• Iliauni Business School
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  • Teaching and Learning · Teacher Training · Teaching + 19 others
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Claudia I. Iacob
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  • University of Bucharest
  • Department of Applied Psychology and Psychotherapy
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Fanny Pettersson
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  • Umeå University
  • Department of Education
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Angélica Garzón Umerenkova
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  • Fundación Universitaria Konrad Lorenz
  • School of Psychology
Skills
  • Educational Evaluation · Rasch Analysis · Applied Psychometrics
Arnab Kundu
Working on comparative studies at global level.
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  • Blended Learning · E-Learning · hybrid learning + 4 others
Gourish Chandra Mondal
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  • University of Kalyani
  • Department of Education
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  • Teaching and Learning · Learning · Evaluation + 2 others
Judi Kidger
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  • University of Bristol
  • School of Social and Community Medicine
Josef Siljebo
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  • Umeå University
  • Department of Education
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  • digitalization · Pedagogy · E-Learning + 2 others
Jose Reyes-Rojas
Educational researcher. PhD candidate.
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  • Pontificia Universidad Católica de Chile
  • Facultad de Educación
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  • Educational Technology · Teacher agency · Distance Education
Tripti Bej
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  • Maniklal Singha Smriti Madhyamik Vidyalaya
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  • Fuzzy Set Theory · Computational Intelligence · Fuzzy Logic + 3 others
Pedro Organista
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  • Universidad de Cartagena
  • Faculty of Social Sciences and Education
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  • Metacognition · Cognitive Psychology · Concepts + 22 others
Walter Douglas
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  • The Kelvin Centre

June 23, 2022

Michael, You Have A New Citation

Filed under: virtual school — Michael K. Barbour @ 6:06 am
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An item from one of my open scholarship networks.

ResearchGate
Michael, we found more citations of your work last week
ResearchGate GmbH, Invalidenstr. 115, 10115 Berlin, Germany. Imprint.
See our Privacy Policy and Terms of Service.

The actual citation, which may be of interest, was:

  • June 2022
  • Conference: Nordic Educational Research Association (NERA), Education and involvement in precarious times
  • At: University of Iceland
  • Charlotta Hilli
  • Anna Åkerfeldt

Abstract – This article analyses secondary and adult education teachers from six schools developing distance teaching in Sweden. The teachers participated in a professional development program (2019–2022). A Didaktik theory was used to analyse factors for distance education on a structural (e.g., content, intentions, methods, media, students) and on an organisational (e.g., professional, normative conditions) level. The primary data is interviews with teacher groups during a Design-Based research process. The analysis suggests that the teacher groups developed professionally as distance teachers by reflecting on and testing different ways to communicate with students and structure their courses digitally. The article suggests principles to improve distance education on course level and school level.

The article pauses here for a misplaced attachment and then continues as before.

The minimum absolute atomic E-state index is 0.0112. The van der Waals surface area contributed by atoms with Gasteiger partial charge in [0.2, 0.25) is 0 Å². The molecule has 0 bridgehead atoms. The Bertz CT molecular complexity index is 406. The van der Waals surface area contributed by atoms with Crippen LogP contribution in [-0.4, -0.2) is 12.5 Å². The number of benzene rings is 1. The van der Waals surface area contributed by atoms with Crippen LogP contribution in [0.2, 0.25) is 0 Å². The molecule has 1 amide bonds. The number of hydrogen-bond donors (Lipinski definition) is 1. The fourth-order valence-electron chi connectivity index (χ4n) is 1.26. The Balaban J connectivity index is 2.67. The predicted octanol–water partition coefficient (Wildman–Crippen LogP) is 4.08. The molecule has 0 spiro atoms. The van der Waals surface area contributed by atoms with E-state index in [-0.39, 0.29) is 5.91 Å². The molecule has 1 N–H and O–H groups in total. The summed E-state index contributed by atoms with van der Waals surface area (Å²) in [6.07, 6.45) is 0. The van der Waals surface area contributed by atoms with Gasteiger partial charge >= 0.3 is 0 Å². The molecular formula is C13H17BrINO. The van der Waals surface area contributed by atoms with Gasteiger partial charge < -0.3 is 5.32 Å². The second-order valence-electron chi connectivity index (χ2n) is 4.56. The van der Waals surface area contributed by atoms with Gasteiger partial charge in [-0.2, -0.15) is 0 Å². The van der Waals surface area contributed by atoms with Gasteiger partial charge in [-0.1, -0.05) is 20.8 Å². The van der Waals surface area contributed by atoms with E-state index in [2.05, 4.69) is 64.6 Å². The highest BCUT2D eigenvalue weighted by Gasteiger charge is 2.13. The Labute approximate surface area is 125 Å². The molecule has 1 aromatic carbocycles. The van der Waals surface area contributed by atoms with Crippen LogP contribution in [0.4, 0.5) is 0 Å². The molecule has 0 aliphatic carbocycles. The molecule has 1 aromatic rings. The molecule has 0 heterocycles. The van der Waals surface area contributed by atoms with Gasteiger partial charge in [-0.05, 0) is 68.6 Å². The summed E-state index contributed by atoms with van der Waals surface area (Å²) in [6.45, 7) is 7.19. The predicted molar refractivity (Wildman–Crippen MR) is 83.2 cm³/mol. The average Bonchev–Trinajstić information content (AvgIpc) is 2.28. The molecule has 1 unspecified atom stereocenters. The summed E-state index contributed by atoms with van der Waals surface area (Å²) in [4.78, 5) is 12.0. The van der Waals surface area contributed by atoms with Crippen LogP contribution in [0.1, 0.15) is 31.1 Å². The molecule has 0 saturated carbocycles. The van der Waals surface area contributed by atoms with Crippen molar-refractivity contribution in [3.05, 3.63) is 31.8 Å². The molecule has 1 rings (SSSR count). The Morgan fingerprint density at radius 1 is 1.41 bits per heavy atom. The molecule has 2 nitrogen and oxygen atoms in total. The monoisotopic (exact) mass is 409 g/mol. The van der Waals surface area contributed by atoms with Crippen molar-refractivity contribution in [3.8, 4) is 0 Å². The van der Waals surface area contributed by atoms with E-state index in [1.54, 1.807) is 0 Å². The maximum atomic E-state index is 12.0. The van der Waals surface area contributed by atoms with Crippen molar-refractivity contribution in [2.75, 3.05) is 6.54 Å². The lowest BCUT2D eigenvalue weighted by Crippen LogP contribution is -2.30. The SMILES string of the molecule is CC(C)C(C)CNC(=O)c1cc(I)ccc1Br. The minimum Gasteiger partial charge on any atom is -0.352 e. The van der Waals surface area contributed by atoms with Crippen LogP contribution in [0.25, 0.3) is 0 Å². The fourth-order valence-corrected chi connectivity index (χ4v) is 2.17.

Keywords: Distance teaching, Didaktik, Design-Based research, professional development

June 22, 2022

Michael, You Have A New Citation

Filed under: virtual school — Michael K. Barbour @ 11:03 am
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The second of two items from another one of my open scholarship networks.

ResearchGate
Michael, we found more citations of your work last week
ResearchGate GmbH, Invalidenstr. 115, 10115 Berlin, Germany. Imprint.
See our Privacy Policy and Terms of Service.

The actual citation, which may be of interest, was:

  • August 2021
  • TechTrends 65(1)
  • DOI: 10.1007/s11528-021-00648-y
  • Andrew Tawfik
  • Craig E. Shepherd
  • Jessica Gatewood
  • Jaclyn J. Gish-Lieberman

Abstract – While an extensive literature base has focused on online learning, fewer studies have explored the unique implementation challenges in K-12 education. This case study addresses this gap by exploring how an urban, diverse school migrated to a fully online format through the lens of the first- and second-order barriers framework. In terms of first-order barriers, the study highlights the importance of (a) time needed to design and adapt instructional materials, (b) accountability within an online format, and (c) administrator support in the communication process. For second-order barriers, teachers commented on how they perceived online learning to impact important teaching activities (e.g., accountability, timeliness of feedback) and the teacher-student dynamic. Finally, they commented on the challenge to support the socio-emotional component of students and parents in online learning, which is important for school culture and community.